Posted on

Election Day

Share

A fictional Series

Last week:

Two more seats!! Oh my goodness I might actually win this election. Then what?

“You have to sell your soul to the devil to be a politician…” my brother had said when I’d first told him I would be running.

Does he have a point? After my campaigning experience, I am beginning to think it is a camel and a needle eye scenario.{{more}}

…It was actually active Christianity that had sealed my decision to run…. I became Sabbath school secretary and joined the community outreach group…. I gained a new perspective. I made a decision that one day, by the grace of God, I would make a real difference.

…I continued to excel at school…. I ignored Christopher…. He had tried on many occasions to repair our friendship; but I had continued to give him the cold shoulder.

…I was glad when high school was behind me. I had done myself proud with 9 ones… I was desperate to get out of St.Vincent. I wanted to go to university in America; but I had no money for that – so I had to go to sixth form.

…I was determined to get an Island scholarship; but as always, things get in the way. In this case the ‘thing’ was just over six feet tall with curly hair and a heart-melting smile….

It had been a year since I had been attending A’ level college. I was a straight A student; despite the fact that my economics teacher Mr. Jarvis had left us high and dry in the middle of the term to take up some big job in Barbados and the college had not managed to find a replacement.

I didn’t mess about with school and I was finally able to really focus on my studies without interruption. This was mainly because one of my teachers from High School, Mrs Cooper, who was single and lived in a three bedroom house in Ratho Mill all by herself, had taken me in. Actually, she had more or less adopted me – without the paperwork. She did not have any children of her own and she liked the fact that I was quiet, respectful and bright.

What a change it was from the cramped, filthy, smoke-tarnished dwelling in which I had spent most of my life. The house was always spick-and-span and smelling of Mr Clean and freshly done laundry. For the first time in my life, I had access to healthy, balanced meals; a computer and the peace, quiet and space I needed to study. But the best thing about living with Mrs Cooper was that I had my very own room with pink curtains, a small double bed and a cupboard with more space than I knew what to do with.

The first few nights I had gone to stay with her, I hadn’t slept. I’d felt out of place… too dirty to live in such pristine conditions. I had also felt guilty that I had left Hezron behind. It seemed wrong – like I had betrayed and abandoned him. I’d felt ashamed that I did not miss the sight of my bedraggled mother. But then I had reminded myself that her condition was not my fault.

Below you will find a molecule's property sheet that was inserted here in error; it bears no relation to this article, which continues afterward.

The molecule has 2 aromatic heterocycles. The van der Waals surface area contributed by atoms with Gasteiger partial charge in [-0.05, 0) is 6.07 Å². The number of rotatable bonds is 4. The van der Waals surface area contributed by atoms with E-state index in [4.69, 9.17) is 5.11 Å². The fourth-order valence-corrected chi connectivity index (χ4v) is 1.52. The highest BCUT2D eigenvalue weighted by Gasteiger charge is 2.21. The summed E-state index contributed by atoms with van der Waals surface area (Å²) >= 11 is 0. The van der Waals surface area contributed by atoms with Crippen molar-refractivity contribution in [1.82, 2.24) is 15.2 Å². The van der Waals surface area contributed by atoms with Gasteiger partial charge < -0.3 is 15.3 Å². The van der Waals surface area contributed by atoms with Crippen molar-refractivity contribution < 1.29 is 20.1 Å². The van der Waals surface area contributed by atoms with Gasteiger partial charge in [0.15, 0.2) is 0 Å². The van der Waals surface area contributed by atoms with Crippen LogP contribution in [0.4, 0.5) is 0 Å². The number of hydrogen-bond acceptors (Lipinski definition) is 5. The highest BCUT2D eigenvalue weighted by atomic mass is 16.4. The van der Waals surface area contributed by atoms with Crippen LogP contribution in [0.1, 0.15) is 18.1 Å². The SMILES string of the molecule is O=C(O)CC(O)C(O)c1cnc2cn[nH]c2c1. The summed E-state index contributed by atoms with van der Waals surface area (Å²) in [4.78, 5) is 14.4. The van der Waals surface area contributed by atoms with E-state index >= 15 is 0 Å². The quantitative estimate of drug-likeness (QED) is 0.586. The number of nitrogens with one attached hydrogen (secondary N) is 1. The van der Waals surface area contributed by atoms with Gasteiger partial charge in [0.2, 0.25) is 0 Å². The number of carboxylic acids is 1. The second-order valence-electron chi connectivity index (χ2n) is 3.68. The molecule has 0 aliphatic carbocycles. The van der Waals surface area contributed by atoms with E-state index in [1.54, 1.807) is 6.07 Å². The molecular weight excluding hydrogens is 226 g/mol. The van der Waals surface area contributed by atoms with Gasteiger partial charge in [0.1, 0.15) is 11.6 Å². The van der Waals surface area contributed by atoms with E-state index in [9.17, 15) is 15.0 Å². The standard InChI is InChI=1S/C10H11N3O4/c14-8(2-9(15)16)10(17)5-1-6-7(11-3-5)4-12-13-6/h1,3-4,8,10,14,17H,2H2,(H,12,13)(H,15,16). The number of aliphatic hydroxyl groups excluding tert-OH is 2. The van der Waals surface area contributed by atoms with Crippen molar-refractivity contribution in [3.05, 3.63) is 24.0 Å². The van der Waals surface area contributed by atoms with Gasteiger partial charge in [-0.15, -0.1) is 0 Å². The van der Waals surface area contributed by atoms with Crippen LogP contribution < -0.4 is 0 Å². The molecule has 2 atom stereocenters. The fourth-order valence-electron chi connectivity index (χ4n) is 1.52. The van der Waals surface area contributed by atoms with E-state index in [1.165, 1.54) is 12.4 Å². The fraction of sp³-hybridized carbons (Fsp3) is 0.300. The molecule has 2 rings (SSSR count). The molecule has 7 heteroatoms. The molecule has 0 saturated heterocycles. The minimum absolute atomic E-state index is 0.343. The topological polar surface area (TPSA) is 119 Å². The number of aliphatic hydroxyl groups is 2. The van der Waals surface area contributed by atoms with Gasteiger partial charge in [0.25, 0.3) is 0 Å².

I used to go home every weekend – mainly to attend church and see Hezron. It was on one of these visits that my paths would once again cross with Christopher… one Saturday night. I should not have been home; because it was Easter weekend and church had a camp in Sandy Bay – which I should have attended. Hezron, who had recently been baptised, was at the camp. Mommy was over by her boyfriend. I was home alone and quite alarmed when I heard a banging on the front door.

I unlatched my bedroom window and looked out. I saw the figure of a man, slummed against the door. I was scared; but he suddenly staggered back into the weak glow of the crested moon and I realised it was Christopher. He looked across, in the direction of my window.

“Kita?” My name was short and breathless. “Open ge door nuh,”.

‘Oh my goodness he is drunk’, I thought, as I ran toward the living room to let him in. My hand paused over the door handle. I wondered about the wisdom of opening the door. I had not seen him for months. He had buckled down at school, passed his subjects and was working at the Treasury. Last I heard he was trying to get to go and study.

“Kita pleash le me in nuh…” he begged again. I turned on the light and opened the door and he stumbled in – almost knocking me over.

He was renk. Alcohol and some undefined but offensive odour charged in with him; assaulting my nostrils and churning my stomach. His clothes were wet and muddy. It was not raining; so I could only assume that he had just crawled out of a ditch – literally.

“Shorry Kita, but ah had to shee yo tonight… he gawn ah nuh… deh tek him” I was just about to ask him to clarify the nonsense he had just uttered when he suddenly lunged outside gagging and retching….

More next week…

LAST NEWS